[2] Angus Reid Institute, “Decades after Reform’s rise, voters open to a new ‘Western Canada Party’” (5 February 2019), online: Angus Reid Institute <angusreid.org/western-canada-separatism/>.

[3] Environics Institute, “Confederation of Tomorrow 2019 Survey of Canadians: Pulling together or drifting apart?” (22 March 2019), online (pdf): Environics Institute <cwf.ca/wp-content/uploads/2019/03/Confederation-of-Tomorrow-Survey-2019-Report-1-Pulling-Together-or-Drifting-Apart-FINAL-REPORT.pdf>.

[4] Elections Alberta, “Provincial General Election Results” (16 April 2019), online: Elections Alberta <http://officialresults.elections.ab.ca/orResultsPGE.cfm?EventId=60>. The Alberta Independence Party ran 63 candidates out of 87 electoral districts; however, the party only won 13,531 votes or 0.7% of votes cast in the election.

[5] Reference re Secession of Quebec, [1998] 2 SCR 217 .

[6] An Act to give effect to the requirement for clarity as set out in the opinion of the Supreme Court of Canada in the Quebec Secession Reference, SC 2000, c 26 .

[7] Peter W Hogg, Constitutional Law of Canada (2017 Student Edition) (Toronto: Thompson Reuters, 2017) at 5-36 [Hogg]. Hogg states: “A secession would require an amendment to the Constitution of Canada, and would have to be accomplished in accordance with the Constitution’s amending procedures.” It is important to note that it is not clear if this amendment would require the use of the general amending formula under s 38 of the Constitution Act, 1982 or if it would require the unanimous consent of all the provinces, the House of Commons, an the Senate under s 41 of the Constitution Act, 1982. For discussion on this point, see Hogg at 5-40.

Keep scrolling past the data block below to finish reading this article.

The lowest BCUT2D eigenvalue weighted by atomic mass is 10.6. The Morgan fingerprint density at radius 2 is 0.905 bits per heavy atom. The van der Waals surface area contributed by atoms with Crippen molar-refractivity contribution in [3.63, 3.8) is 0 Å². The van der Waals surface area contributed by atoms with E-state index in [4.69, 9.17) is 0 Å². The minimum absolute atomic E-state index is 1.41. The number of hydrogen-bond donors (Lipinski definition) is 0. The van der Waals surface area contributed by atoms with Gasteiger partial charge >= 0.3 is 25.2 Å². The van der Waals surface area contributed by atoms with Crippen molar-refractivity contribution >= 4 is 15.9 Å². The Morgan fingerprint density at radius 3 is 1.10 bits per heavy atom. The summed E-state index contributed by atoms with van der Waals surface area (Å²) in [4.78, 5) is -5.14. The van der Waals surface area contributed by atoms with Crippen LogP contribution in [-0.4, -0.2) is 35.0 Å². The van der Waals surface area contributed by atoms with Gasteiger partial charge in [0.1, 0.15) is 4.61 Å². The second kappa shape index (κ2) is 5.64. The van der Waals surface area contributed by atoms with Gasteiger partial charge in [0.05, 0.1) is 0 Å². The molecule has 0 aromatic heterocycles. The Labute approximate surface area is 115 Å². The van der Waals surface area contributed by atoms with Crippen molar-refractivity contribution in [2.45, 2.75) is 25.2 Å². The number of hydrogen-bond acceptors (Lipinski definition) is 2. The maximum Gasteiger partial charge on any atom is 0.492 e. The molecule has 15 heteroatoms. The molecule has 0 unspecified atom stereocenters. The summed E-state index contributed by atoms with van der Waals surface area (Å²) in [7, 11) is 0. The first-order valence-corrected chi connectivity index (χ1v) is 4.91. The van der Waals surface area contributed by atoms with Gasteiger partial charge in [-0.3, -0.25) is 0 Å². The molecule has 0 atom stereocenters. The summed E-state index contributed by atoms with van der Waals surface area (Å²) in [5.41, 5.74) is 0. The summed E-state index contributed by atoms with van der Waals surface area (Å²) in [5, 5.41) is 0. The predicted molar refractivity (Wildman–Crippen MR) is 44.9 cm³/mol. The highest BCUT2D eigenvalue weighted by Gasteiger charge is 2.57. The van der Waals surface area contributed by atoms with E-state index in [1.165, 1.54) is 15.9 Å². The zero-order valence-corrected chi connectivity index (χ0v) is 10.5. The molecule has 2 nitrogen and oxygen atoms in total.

[8] Quebec Secession Reference supra note 5 at para 87.

[9] Ibid.

[10] Clarity Act supra note 6, s 1(1). This section states that the House of Commons will “set out its determination on whether the question is clear.”

[11] Ibid, s 1(4).

[12] Ibid, s 1(6).

[13] Quebec Secession Reference supra note 5 at para 87.

[14] Clarity Act supra note 6, s 2(1).

[15] Ibid, s 2(2)-2(3)

[16] Hogg supra note 7 at 5-38.

[17] Quebec Secession Reference supra note 5 at para 100.

[18] Ibid at para 92.

[19] Ibid.

[20] Hogg supra note 7 at 5-41.

[21] Quebec Secession Reference supra note 5 at para 97.

[22] Ibid at para 100. The SCC state that they will not have a “supervisory role” over the negotiations and that only “the political actors would have the information and expertise to make the appropriate judgment” as to when the negotiations have finished.

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448D Law Centre
University of Alberta